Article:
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Fugard fights apartheid 

& & by Sarah Edlin-Marlowe & & & &

Athol Fugard is one of the most prolific and powerful playwrights of our time. His writing is inspiring and daunting. He deals with subjects once thought taboo, although still relevant; his commentary will sting you to the core with the truth.

Fugard has tackled the inequities of apartheid in almost all of his plays. His plays were so controversial that his company (which often consisted of blacks) was not permitted to perform for the white population of South Africa. His plays encouraged playwrights abroad to boycott South Africa for their policies. At one point, his own government withdrew Fugard's passport. It took protests from many artists outside of South Africa to break the stranglehold.

A painful indiscretion at the tender age of 17 fuels Master Harold and the Boys. In the play, Fugard tries to atone for the incident that still haunts him. This event is the crux of the current production at Spokane Civic Theatre. The venture is a cooperative one with the Onyx Theatre Troupe.

There are three characters in the play: Sam, Willie and Hally. Sam and Willie are two black servants who assist Hally's parents in the tea room. They have been "in the family" for years, first at the boarding house and now in the tea room. We learn that Sam has been Hally's friend for years. Sam is his "boet," his brother or comrade, and in many ways, Sam has been a father figure. Hally's father is an alcoholic and a cripple; there is very little love lost in that father-son tie.

Fugard philosophizes about the curse of apartheid and how it has created racial tension. Apartheid, you could say, is the fourth character always looming in the background. As the play develops, we understand the connection that binds the three men.

Hally is a young man, an adolescent schoolboy, who shares knowledge with Sam as he studies. Sam's hero is Abe Lincoln. Hally adores Tolstoy, and Willie is fixated on Fred and Ginger as he prepares for the dance contest he wants to win. We learn that he beats his girlfriend, Hilda; Sam keeps working to elevate Willie, to bring him out of his lower-class, violent ways.

The play takes place in 1950. Initially, we are able to distance ourselves from the full impact of the problems besieging the three men. But as the piece unfolds, we are drawn into the trauma of the times. Hally's attitude changes when he learns his father is going to return home; he reverts to the subjugation of his black friends. He asserts his superiority in an attempt to overcome his anger.

At one point, Hally demands that Sam call him Master Harold; Sam warns Hally that this will forever alter their relationship.

Fugard's politically charged view shapes the piece; he has a strong, driving need to share with us this dysfunctional situation. His greater need is to expiate his own guilt for betraying his friends with his arrogance.

Kim Roberts, a Civic Theatre regular, has done a good job orchestrating the piece. It is a three-person, non-stop, one-hour-and-45-minute adventure that never lags.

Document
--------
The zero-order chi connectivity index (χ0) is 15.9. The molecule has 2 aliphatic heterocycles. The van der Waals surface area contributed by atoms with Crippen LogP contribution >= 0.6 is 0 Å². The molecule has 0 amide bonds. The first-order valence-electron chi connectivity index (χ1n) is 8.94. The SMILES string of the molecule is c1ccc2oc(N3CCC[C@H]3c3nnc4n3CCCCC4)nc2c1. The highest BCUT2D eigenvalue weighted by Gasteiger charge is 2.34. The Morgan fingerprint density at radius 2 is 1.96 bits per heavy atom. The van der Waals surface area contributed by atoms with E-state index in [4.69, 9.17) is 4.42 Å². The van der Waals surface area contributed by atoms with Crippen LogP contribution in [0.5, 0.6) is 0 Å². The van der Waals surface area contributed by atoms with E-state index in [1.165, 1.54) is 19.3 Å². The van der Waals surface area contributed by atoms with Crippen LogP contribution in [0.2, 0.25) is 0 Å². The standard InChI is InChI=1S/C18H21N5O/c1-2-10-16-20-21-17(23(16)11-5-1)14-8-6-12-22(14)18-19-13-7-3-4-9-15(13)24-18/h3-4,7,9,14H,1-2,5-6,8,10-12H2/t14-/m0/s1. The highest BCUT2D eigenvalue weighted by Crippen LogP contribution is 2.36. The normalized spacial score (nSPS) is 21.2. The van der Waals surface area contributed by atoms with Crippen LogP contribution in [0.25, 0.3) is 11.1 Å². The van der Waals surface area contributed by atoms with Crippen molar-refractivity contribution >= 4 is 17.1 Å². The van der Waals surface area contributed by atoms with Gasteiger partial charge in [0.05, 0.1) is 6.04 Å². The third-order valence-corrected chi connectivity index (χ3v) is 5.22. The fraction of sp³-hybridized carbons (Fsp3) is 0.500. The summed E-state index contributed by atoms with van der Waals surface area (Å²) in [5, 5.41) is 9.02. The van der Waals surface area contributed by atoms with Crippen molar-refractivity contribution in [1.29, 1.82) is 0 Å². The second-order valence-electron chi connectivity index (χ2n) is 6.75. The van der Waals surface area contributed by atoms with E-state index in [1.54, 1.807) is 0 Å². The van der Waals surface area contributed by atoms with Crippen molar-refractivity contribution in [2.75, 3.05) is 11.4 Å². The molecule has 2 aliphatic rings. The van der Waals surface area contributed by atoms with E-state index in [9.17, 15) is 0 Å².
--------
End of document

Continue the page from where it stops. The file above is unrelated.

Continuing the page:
The setting is a tea room in Port Elizabeth, South Africa, on a rainy afternoon. The actors, generally speaking, keep up the pace. David Casteal, who has appeared in several joint productions of Civic and Onyx, is outstanding as Willie. Casteal is a powerful actor who commands the stage. His characterization is excellent; there were moments when I was transported and thought to myself, it's James Earl Jones in Great White Hope. Casteal has that kind of charisma on stage.

Benjamin Evans plays Hally, Fugard's alter ego. Evans makes his debut in this main stage production and acquits himself very nicely. I'm sure we will see more of this promising young man in the future.

Bryan R. Jackson, a familiar theater presence in Spokane, is Sam. He teaches drama at Lewis & amp; Clark High School and has won an award for his portrayal of Jim in Big River. Most of the time, Jackson is very good; his Sam is a good foil for Hally. He is very believable as the black man who knows his place: "I'm all right on oppression," he says. There were, however, a few tense moments, when he was cast adrift, trolling for his lines.

The design team did a commendable job creating the atmosphere of a 1950s South African tea room. The actors, guided impeccably by their director, wash the floor, fold napkins, eat, set tables and just generally make us believe that we are truly in that tea room about to open its doors for high tea. Thanks to dialect coach Ron Varela, we have just the right touch of South African dialects. These dialects are tricky and difficult. A flavor is all we need.

As we celebrate Black History Month (February) and commemorate the birthday of Martin Luther King Jr., I think it is very appropriate to see this play; to remind us that the world is still not totally free of prejudice and bias. We all need to step back and imagine how it really would be, to live in a colorblind world.

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